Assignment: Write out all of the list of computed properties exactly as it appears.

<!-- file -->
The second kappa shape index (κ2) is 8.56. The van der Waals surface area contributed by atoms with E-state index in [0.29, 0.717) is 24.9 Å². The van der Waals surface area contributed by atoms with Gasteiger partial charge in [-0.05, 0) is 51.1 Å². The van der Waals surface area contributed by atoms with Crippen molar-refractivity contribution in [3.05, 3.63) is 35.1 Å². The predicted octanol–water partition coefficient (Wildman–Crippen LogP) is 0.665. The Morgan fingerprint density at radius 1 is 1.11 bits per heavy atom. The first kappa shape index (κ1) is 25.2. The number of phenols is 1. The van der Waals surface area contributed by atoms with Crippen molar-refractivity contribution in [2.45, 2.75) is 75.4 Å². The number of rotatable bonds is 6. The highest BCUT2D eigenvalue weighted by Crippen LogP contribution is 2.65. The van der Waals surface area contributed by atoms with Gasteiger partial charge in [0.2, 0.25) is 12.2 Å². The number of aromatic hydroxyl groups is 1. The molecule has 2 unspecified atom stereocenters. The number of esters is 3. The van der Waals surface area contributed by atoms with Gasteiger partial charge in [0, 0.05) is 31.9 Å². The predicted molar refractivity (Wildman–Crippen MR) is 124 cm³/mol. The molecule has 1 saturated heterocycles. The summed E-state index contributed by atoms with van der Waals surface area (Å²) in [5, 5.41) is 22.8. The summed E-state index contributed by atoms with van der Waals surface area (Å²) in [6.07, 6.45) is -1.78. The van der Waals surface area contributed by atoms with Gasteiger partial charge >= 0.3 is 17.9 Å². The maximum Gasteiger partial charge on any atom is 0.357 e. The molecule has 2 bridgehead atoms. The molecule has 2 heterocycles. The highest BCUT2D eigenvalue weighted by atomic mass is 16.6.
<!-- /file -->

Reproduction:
The second kappa shape index (κ2) is 8.56. The van der Waals surface area contributed by atoms with E-state index in [0.29, 0.717) is 24.9 Å². The van der Waals surface area contributed by atoms with Gasteiger partial charge in [-0.05, 0) is 51.1 Å². The van der Waals surface area contributed by atoms with Crippen molar-refractivity contribution in [3.05, 3.63) is 35.1 Å². The predicted octanol–water partition coefficient (Wildman–Crippen LogP) is 0.665. The Morgan fingerprint density at radius 1 is 1.11 bits per heavy atom. The first kappa shape index (κ1) is 25.2. The number of phenols is 1. The van der Waals surface area contributed by atoms with Crippen molar-refractivity contribution in [2.45, 2.75) is 75.4 Å². The number of rotatable bonds is 6. The highest BCUT2D eigenvalue weighted by Crippen LogP contribution is 2.65. The van der Waals surface area contributed by atoms with Gasteiger partial charge in [0.2, 0.25) is 12.2 Å². The number of aromatic hydroxyl groups is 1. The molecule has 2 unspecified atom stereocenters. The number of esters is 3. The van der Waals surface area contributed by atoms with Gasteiger partial charge in [0, 0.05) is 31.9 Å². The predicted molar refractivity (Wildman–Crippen MR) is 124 cm³/mol. The molecule has 1 saturated heterocycles. The summed E-state index contributed by atoms with van der Waals surface area (Å²) in [5, 5.41) is 22.8. The summed E-state index contributed by atoms with van der Waals surface area (Å²) in [6.07, 6.45) is -1.78. The van der Waals surface area contributed by atoms with Gasteiger partial charge >= 0.3 is 17.9 Å². The maximum Gasteiger partial charge on any atom is 0.357 e. The molecule has 2 bridgehead atoms. The molecule has 2 heterocycles. The highest BCUT2D eigenvalue weighted by atomic mass is 16.6.